There is no financial incentive to being verified. The incentive is that you become eligible to participate in Vets First Contracting Program with VA.
Full and open solicitations issued by VA after December 9, 2009, contain a clause, VAAR 852.219-9, VA Small Business Subcontracting Plan Minimum Requirements (December 2009) which says: “To be credited toward goal achievements, businesses must be verified as eligible in the Vendor Information Pages database. The contractor shall annually submit a listing of Service-Disabled Veteran-Owned Small Businesses and Veteran-Owned Small Businesses for which credit toward goal achievement is to be applied for the review of personnel in the Office of Small and Disadvantaged Business Utilization.” This plan is only required from large business concerns. For more information about VA’s subcontracting program, please contact VA’s Center for Small Business Utilization at (202) 461-4300.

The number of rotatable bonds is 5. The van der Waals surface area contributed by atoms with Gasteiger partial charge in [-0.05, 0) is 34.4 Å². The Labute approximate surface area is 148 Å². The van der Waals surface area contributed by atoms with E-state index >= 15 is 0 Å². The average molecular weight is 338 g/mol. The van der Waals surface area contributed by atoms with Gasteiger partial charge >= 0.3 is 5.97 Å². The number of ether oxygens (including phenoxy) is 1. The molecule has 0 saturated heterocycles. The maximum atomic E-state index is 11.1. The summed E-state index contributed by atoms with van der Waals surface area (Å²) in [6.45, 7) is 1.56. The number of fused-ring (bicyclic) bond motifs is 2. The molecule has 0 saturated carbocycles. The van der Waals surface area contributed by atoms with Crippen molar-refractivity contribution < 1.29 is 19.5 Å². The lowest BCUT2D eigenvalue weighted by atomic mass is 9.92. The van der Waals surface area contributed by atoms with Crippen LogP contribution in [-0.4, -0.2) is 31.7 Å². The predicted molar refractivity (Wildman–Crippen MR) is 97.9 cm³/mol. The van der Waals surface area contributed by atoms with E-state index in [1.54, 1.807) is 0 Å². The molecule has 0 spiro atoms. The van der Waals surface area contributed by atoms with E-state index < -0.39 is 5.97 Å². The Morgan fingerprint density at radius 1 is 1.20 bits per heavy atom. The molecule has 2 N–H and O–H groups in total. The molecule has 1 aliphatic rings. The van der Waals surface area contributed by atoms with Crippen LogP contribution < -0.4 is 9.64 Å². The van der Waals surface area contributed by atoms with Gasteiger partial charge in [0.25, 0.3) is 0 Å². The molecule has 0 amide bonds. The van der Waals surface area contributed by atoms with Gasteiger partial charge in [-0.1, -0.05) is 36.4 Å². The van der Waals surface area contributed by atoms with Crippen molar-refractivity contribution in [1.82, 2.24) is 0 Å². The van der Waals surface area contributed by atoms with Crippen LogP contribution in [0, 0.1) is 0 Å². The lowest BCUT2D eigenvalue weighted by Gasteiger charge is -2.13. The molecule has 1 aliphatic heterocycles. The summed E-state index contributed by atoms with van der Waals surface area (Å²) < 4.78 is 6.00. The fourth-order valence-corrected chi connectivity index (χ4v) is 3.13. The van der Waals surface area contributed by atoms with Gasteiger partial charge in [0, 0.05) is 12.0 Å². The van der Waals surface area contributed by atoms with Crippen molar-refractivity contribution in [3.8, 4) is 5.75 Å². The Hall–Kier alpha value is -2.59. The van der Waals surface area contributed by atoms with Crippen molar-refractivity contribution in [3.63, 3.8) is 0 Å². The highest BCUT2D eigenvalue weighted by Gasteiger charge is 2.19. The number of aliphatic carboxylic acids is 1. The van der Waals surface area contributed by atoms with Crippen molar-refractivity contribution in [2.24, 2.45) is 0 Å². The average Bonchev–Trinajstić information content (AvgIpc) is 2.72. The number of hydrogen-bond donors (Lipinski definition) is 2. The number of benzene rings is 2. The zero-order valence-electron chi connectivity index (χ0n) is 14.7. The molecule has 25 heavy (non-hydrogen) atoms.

This depends on how the solicitation is written and the specifications will have to be confirmed with the contracting officer.
9. Will the Center for Verification and Evaluation provide assistance to Veterans seeking advice on how to structure their business model in order to increase the possibility of becoming VOSB/SDVOSB verified?
CVE is not authorized to advise companies on how to structure their business. However, we have partnered with the Procurement Technical Assistance Center (PTAC) organizations to support and assist companies with preparing and submitting their application. Find your local PTAC representative at http://www.aptac-us.org/new/Govt_Contracting/find.php.
We also encourage you to take advantage of our Verification Assistance Program. In order to minimize misunderstanding of the regulations, we established the Verification Assistance Program. Our goal is to increase understanding and awareness of the specific reasons for noncompliance, in an effort to increase the success rate of applicants.
The information below are suggested sources of information that aides in understanding the verification process.
If you take advantage of these tools, you will increase your level of success.